Orthodoxy


Orthodoxy
   Also known as Eastern Orthodox Christianity. Following the Great Schism in 1054, western Christendom (Catholicism) and Eastern Orthodox Christianity grew into distinct faiths. Within the latter, a number of nationally distinct but theologically unified churches developed, the largest of which today is the Russian Orthodox Church (ROC). Other Eastern Orthodox Churches include the Ukrainian, Belarusian, Serbian, Romanian, Bulgarian, Georgian, Albanian, and the Greek Orthodox Churches. Worldwide, there are approximately 225 million Orthodox Christians. Within Russia, the ROC is the dominant church, though there are adherents of most—if not all—of the other branches of Eastern Orthodoxy. Orthodox Christianity, alongside Islam, Judaism, and Buddhism, is recognized as one of the native religions of the Russian Federation, and enjoys the status of primus inter pares in relation to these other faiths. Following the rise of Vladimir Putin, there has been an increase in the role Russian Orthodoxy plays in education and public life in Russia. However, despite a rise in the political status of the religion, many Russians continue to declare atheism.

Historical Dictionary of the Russian Federation. . 2010.

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  • Orthodoxy — • Right belief or purity of faith. Catholic Encyclopedia. Kevin Knight. 2006. Orthodoxy     Orthodoxy     † …   Catholic encyclopedia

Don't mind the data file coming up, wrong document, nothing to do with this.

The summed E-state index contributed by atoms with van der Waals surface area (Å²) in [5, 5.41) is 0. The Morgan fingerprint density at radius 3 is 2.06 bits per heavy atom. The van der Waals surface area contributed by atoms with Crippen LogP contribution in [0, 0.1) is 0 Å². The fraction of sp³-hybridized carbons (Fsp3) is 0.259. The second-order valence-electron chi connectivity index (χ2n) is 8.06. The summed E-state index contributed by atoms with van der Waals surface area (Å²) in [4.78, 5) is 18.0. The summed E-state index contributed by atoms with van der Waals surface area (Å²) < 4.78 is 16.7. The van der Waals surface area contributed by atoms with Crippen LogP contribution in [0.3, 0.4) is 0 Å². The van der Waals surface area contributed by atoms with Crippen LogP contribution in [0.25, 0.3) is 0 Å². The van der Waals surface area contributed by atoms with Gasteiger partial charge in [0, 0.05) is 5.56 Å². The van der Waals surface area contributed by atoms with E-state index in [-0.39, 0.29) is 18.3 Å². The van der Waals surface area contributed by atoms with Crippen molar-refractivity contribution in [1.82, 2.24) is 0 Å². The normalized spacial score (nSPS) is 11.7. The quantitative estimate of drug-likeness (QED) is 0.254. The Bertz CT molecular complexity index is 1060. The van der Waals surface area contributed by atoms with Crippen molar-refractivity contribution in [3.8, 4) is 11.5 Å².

• Orthodoxy — Or tho*dox y, n. [Gr. ?: cf. F. orthodoxie. See {Orthodox}.] 1. Soundness of faith; a belief in the doctrines taught in the Scriptures, or in some established standard of faith; opposed to {heterodoxy} or to {heresy}. [1913 Webster] Basil himself …   The Collaborative International Dictionary of English

  • orthodoxy — index doctrine, dogma Burton s Legal Thesaurus. William C. Burton. 2006 …   Law dictionary

  • orthodoxy — 1620s, from Gk. orthodoxia, from orthodoxos (see ORTHODOX (Cf. orthodox)) …   Etymology dictionary

  • orthodoxy — ► NOUN (pl. orthodoxies) 1) orthodox theory, doctrine, or practice. 2) the state of being orthodox. 3) the whole community of Orthodox Jews or Orthodox Christians …   English terms dictionary

  • orthodoxy — [ôr′thə däk΄sē] n. pl. orthodoxies [Gr orthodoxia] 1. the quality or fact of being orthodox 2. an orthodox belief, doctrine, custom, etc …   English World dictionary

  • ORTHODOXY — The term Orthodoxy first appeared in respect to Judaism in 1795, and became widely used from the beginning of the 19th century in contradistinction to the reform movement in judaism . In later times other terms, such as Torah true, became popular …   Encyclopedia of Judaism

  • Orthodoxy — For other uses, see Orthodoxy (disambiguation). The Theotokos of Vladimir icon (12th century) The word orthodox, from Greek orthos ( right , true , straight ) + doxa ( opinion or belief , related to dokein, to think ),[1 …   Wikipedia

  • orthodoxy — [[t]ɔ͟ː(r)θədɒksi[/t]] orthodoxies 1) N VAR An orthodoxy is an accepted view about something. These ideas rapidly became the new orthodoxy in linguistics... He broke from prevailing orthodoxies and asked the awkward questions... What was once a… …   English dictionary

  • Orthodoxy — (Roget s Thesaurus) < N PARAG:Orthodoxy >N GRP: N 1 Sgm: N 1 orthodoxy orthodoxy Sgm: N 1 strictness strictness soundness religious truth true faith Sgm: N 1 truth truth &c. 494 Sgm: N 1 soundness of doctrine soundness of doctrine …   English dictionary for students

  • orthodoxy — UK [ˈɔː(r)θəˌdɒksɪ] / US [ˈɔrθəˌdɑksɪ] noun Word forms orthodoxy : singular orthodoxy plural orthodoxies 1) [countable/uncountable] an idea or practice that is accepted by most people as being correct or usual The current orthodoxy is child… …   English dictionary